An entrepreneur is a person who owns a small business and staffs it as needed to meet customer needs. Entrepreneurship means that a business owner will focus on creating a market for his/her products or services based on a business plan. This focus on testing a business idea requires an entrepreneur to decide early on if he will assume the role of small business manager or hire another person to oversee daily operations.
To decide if you will manage operations, study your personal strengths. If your talent lies in working with customers or developing your products, that's where you invest your time. A big part of small business management is creating policies and procedures to guide daily operations. Some small-business managers shape these protocols based on prior experience and education.
Also, studying your instincts. Understanding the specific market you have chosen for your products or services will help you adjust policies and procedures and business strategy.
Small business managers help entrepreneurs bear the risk inherent in experimenting with a business idea. An entrepreneur opens an existing business concept in a new location or sector of the market, or she tries to take some market share away from competitors. Alternatively, she creates a new market with a novel business idea. Small-business management requires knowledge of how to develop the market by marketing one or more products to customers and convincing them that your company gives these products value.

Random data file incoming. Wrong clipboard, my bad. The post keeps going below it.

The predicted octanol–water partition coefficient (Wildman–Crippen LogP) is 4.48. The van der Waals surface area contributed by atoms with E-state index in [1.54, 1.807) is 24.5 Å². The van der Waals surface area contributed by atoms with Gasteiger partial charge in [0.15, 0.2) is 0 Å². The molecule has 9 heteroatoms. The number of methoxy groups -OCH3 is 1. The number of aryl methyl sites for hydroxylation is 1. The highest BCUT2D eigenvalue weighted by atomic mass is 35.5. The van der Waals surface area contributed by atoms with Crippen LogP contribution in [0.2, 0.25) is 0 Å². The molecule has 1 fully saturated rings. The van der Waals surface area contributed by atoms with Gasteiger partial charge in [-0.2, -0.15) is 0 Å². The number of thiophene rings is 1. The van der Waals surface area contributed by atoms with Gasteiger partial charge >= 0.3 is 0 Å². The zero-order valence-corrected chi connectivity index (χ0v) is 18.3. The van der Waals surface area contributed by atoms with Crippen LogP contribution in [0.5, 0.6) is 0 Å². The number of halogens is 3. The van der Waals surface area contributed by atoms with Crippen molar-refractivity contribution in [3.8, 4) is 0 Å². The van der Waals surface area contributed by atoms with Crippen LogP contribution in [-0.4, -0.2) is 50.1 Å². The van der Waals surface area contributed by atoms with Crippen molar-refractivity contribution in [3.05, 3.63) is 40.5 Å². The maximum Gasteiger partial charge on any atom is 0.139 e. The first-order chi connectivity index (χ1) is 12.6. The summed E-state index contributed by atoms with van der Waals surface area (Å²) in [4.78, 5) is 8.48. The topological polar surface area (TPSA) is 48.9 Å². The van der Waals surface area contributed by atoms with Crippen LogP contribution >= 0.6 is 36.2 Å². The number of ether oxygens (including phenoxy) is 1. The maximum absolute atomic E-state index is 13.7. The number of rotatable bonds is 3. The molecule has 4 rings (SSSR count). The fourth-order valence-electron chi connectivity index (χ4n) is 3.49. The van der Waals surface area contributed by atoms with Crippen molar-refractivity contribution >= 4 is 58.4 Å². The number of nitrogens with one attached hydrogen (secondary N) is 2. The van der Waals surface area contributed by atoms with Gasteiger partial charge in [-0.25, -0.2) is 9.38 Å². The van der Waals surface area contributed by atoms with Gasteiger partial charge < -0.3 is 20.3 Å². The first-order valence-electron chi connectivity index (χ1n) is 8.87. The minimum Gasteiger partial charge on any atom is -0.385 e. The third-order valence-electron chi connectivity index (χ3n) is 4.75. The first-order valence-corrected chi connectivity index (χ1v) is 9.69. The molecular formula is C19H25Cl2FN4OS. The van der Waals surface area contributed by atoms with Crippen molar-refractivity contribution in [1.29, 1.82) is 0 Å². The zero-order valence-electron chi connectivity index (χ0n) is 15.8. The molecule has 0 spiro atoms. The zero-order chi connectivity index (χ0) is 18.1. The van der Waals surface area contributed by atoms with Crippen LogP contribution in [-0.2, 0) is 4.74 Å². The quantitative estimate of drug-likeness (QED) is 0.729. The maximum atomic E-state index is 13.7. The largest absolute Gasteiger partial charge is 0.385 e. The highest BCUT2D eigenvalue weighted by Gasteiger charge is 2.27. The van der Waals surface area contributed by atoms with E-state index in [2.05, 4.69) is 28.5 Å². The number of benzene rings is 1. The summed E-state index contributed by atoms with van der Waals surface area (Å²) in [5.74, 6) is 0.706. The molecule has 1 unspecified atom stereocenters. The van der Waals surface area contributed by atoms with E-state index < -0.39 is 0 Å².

Both entrepreneurs and small business managers must bear the uncertainty of consumer demand for product and service offerings because business sales can be feast or famine.
Managing a small business requires choosing the right organization for business operations. A tax adviser suggests what type of corporation, sole proprietorship or limited liability company to form. Organization concerns how to develop infrastructure to support production and distribution. A manager consults with a business owner about which human resources, technology, financial resources and physical resources to invest in. A good manager handles the details of organizing resources on a daily basis to keep costs low and maximize high-quality outputs for customers.
Small-business management requires planning. Some entrepreneurs take advantage of resources at a small-business development center. At a minimum, becoming an entrepreneur should include consulting a business checklist. If you write a business plan that addresses all or most of the questions in a checklist, you have a better chance of success.
If you decide to delegate the management of small business operations, you can trust your manager to implement the specific details of the business plan in an incremental way, building infrastructure with available resources.